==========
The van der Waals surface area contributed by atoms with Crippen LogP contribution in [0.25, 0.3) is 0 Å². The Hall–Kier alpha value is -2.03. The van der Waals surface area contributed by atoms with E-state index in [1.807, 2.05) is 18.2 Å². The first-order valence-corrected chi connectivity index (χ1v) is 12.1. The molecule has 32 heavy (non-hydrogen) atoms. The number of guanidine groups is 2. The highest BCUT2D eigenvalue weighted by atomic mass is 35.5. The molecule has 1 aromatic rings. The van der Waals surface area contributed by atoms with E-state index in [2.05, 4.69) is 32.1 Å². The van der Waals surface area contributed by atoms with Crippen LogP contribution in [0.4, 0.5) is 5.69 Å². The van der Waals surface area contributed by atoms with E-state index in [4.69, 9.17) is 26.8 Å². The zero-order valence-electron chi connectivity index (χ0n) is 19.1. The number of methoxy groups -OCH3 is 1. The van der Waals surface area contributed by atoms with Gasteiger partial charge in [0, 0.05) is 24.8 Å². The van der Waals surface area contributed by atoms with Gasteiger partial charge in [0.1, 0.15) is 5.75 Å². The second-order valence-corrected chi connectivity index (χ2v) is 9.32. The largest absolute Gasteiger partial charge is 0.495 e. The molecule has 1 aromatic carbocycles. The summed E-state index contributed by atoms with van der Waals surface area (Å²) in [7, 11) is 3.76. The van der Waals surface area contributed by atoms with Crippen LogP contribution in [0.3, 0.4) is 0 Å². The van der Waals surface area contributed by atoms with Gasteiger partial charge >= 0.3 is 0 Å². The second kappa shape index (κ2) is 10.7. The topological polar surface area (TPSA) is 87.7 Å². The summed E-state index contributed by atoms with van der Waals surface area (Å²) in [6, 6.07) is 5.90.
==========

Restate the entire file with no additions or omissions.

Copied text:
The van der Waals surface area contributed by atoms with Crippen LogP contribution in [0.25, 0.3) is 0 Å². The Hall–Kier alpha value is -2.03. The van der Waals surface area contributed by atoms with E-state index in [1.807, 2.05) is 18.2 Å². The first-order valence-corrected chi connectivity index (χ1v) is 12.1. The molecule has 32 heavy (non-hydrogen) atoms. The number of guanidine groups is 2. The highest BCUT2D eigenvalue weighted by atomic mass is 35.5. The molecule has 1 aromatic rings. The van der Waals surface area contributed by atoms with E-state index in [2.05, 4.69) is 32.1 Å². The van der Waals surface area contributed by atoms with Crippen LogP contribution in [0.4, 0.5) is 5.69 Å². The van der Waals surface area contributed by atoms with E-state index in [4.69, 9.17) is 26.8 Å². The zero-order valence-electron chi connectivity index (χ0n) is 19.1. The number of methoxy groups -OCH3 is 1. The van der Waals surface area contributed by atoms with Gasteiger partial charge in [0, 0.05) is 24.8 Å². The van der Waals surface area contributed by atoms with Gasteiger partial charge in [0.1, 0.15) is 5.75 Å². The second-order valence-corrected chi connectivity index (χ2v) is 9.32. The largest absolute Gasteiger partial charge is 0.495 e. The molecule has 1 aromatic carbocycles. The summed E-state index contributed by atoms with van der Waals surface area (Å²) in [7, 11) is 3.76. The van der Waals surface area contributed by atoms with Crippen LogP contribution in [0.3, 0.4) is 0 Å². The van der Waals surface area contributed by atoms with Gasteiger partial charge >= 0.3 is 0 Å². The second kappa shape index (κ2) is 10.7. The topological polar surface area (TPSA) is 87.7 Å². The summed E-state index contributed by atoms with van der Waals surface area (Å²) in [6, 6.07) is 5.90.